Cana­dian pulse probe

The Weekly Advertiser Horsham - - Aglife -

two-week study tour in Canaada

by Agri­cul­ture Vic­to­ria sci­en­tists has iden­ti­fied a range of new re­search op­por­tu­ni­ties that could ben­e­fit grow­ers and con­tribute to­wards an in­creas­ingly ro­bust Aus­tralian pulse in­dus­try.

Agri­cul­ture Vic­to­ria pulse agron­omy re­search sci­en­tists Dr Jason Brand and Tim Ni­gussie visited Saskatchewan and Al­berta as part of the Grains Re­search and Devel­op­ment Cor­po­ra­tion’s South­ern Pulse Agron­omy pro­gram.

They were part of a del­e­ga­tion that in­cluded South Aus­tralian Re­search Devel­op­ment In­sti­tute re­searchers Drs Chris­tine Walela and Penny Roberts.

The group spent two weeks trav­el­ling through Cana­dian pulse-grow­ing re­gions to meet a range of re­searchers, grow­ers, agron­o­mists and other in­dus­try spe­cial­ists.

Dr Brand said the trip pro­vided his team with ac­cess and in­sight into pulse-man­age­ment op­tions be­ing re­searched and adopted by Cana­dian grow­ers.

“We looked at re­search tar­get­ing weed and dis­ease man­age­ment in pulses and saw how grow­ers were us­ing al­ter­na­tive prac­tices such as in­ter-crop­ping or com­pan­ion crop­ping,” he said.

Among tour high­lights was vis­it­ing Eric John­son, a weeds re­searcher from the Univer­sity of Saskatchewan, and Jes­sica Weber from the West­ern Agri­cul­tural Re­search Cor­po­ra­tion, who showed the South­ern Pulse Agron­omy team through sev­eral weed-man­age­ment and her­bi­cide-tol­er­ance tri­als and in­tro­duced them to grow­ers in the Scott re­gion to dis­cuss how their re­search was be­ing ap­plied on-farm.

“As an al­ter­na­tive to, or to com­ple­ment chem­i­cal weed con­trol, a num­ber of new op­tions were be­ing in­ves­ti­gated,” Dr Brand said.

“We ob­served sev­eral novel weed-con­trol op­tions such as weed clip­ping and in­ter-row cul­ti­va­tion that could be com­bined with laser and mi­crowave tech­nolo­gies and vis­ual sens­ing to cre­ate non­chem­i­cal op­tions in the fu­ture.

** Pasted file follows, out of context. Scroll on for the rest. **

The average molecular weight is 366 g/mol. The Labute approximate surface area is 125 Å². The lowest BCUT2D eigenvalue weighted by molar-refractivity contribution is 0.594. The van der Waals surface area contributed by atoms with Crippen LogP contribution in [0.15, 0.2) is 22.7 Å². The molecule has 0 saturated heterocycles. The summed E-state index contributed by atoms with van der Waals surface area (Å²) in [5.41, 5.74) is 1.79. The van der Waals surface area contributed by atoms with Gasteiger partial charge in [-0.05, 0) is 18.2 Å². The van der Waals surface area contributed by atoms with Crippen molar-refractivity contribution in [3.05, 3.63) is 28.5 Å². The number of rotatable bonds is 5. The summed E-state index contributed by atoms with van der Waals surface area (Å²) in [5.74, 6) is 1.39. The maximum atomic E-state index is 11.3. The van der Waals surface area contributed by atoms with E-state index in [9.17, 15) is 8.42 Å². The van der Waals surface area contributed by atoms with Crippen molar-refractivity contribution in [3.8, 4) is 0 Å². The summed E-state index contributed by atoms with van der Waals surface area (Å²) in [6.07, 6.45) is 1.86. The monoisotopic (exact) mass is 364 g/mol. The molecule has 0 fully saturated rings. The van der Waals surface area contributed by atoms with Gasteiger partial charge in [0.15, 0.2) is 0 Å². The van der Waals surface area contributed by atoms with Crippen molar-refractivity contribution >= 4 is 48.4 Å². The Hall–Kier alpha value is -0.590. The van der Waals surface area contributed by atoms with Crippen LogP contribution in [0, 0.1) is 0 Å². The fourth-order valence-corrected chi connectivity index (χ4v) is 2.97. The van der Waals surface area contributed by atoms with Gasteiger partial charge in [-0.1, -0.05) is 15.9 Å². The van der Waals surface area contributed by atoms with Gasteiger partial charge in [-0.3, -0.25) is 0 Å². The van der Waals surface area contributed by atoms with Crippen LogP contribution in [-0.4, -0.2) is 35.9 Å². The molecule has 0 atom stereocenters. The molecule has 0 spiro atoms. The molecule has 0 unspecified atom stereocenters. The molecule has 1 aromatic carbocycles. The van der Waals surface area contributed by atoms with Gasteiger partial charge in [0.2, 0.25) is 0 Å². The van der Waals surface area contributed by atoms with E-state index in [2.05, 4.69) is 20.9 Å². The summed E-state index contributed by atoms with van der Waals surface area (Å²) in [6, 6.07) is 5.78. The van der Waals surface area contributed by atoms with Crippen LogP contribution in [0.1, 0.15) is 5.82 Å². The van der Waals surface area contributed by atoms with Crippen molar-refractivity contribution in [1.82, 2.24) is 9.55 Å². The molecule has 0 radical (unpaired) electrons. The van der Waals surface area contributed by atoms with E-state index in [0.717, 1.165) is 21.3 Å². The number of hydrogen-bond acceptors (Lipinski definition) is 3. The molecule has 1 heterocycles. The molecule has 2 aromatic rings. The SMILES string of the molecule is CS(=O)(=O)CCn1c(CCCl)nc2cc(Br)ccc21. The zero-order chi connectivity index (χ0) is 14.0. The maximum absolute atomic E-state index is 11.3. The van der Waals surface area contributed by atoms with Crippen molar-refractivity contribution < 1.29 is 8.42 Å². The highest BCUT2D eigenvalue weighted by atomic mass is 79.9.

“The dis­cus­sions with Mr John­son and Ms Weber will also guide some of the fu­ture direc­tions of our her­bi­cide-tol­er­ance and weed­man­age­ment re­search.”

Dis­cus­sions about re­search into, and the adop­tion of, in­ter­crop­ping in Canada were of par­tic­u­lar in­ter­est to the vis­it­ing Aus­tralians. At a South East Re­search Farm near Red­vers, Saskatchewan, man­ager Lana Shaw dis­cussed her group’s fo­cus on in­ter­crop­ping, which was be­ing driven by a de­sire for higher pro­duc­tiv­ity crop­ping sys­tems that were less re­liant on syn­thetic fer­tilis­ers, her­bi­cides and fungi­cides.

The grower-led re­search site fea­tured field tri­als com­par­ing a range of crop species mixes, while other tri­als were com­par­ing mixed and skip row sys­tems.

“Par­tic­u­larly in­ter­est­ing were the chick­pea-flax and lentil-flax mixes, which might pro­vide op­por­tu­ni­ties to min­imise fungi­cide use with lower dis­ease pres­sure,” Dr Brand said.

“There were lots of in­ter­est­ing ob­ser­va­tions, but plenty of work is needed to un­der­stand the sci­ence be­hind the ob­ser­va­tions. The in­ter­crop­ping dis­cus­sions we had with grow­ers, re­searchers and agron­o­mists in Canada will help us re­fine where we should be di­rect­ing our at­ten­tion in fu­ture agro­nomic re­search.”

RE­SEARCH: From left, Penny Roberts, Jason Brand, Chris­tine Walela and Tim Ni­gussie dur­ing a two-week study tour in Can­berra.

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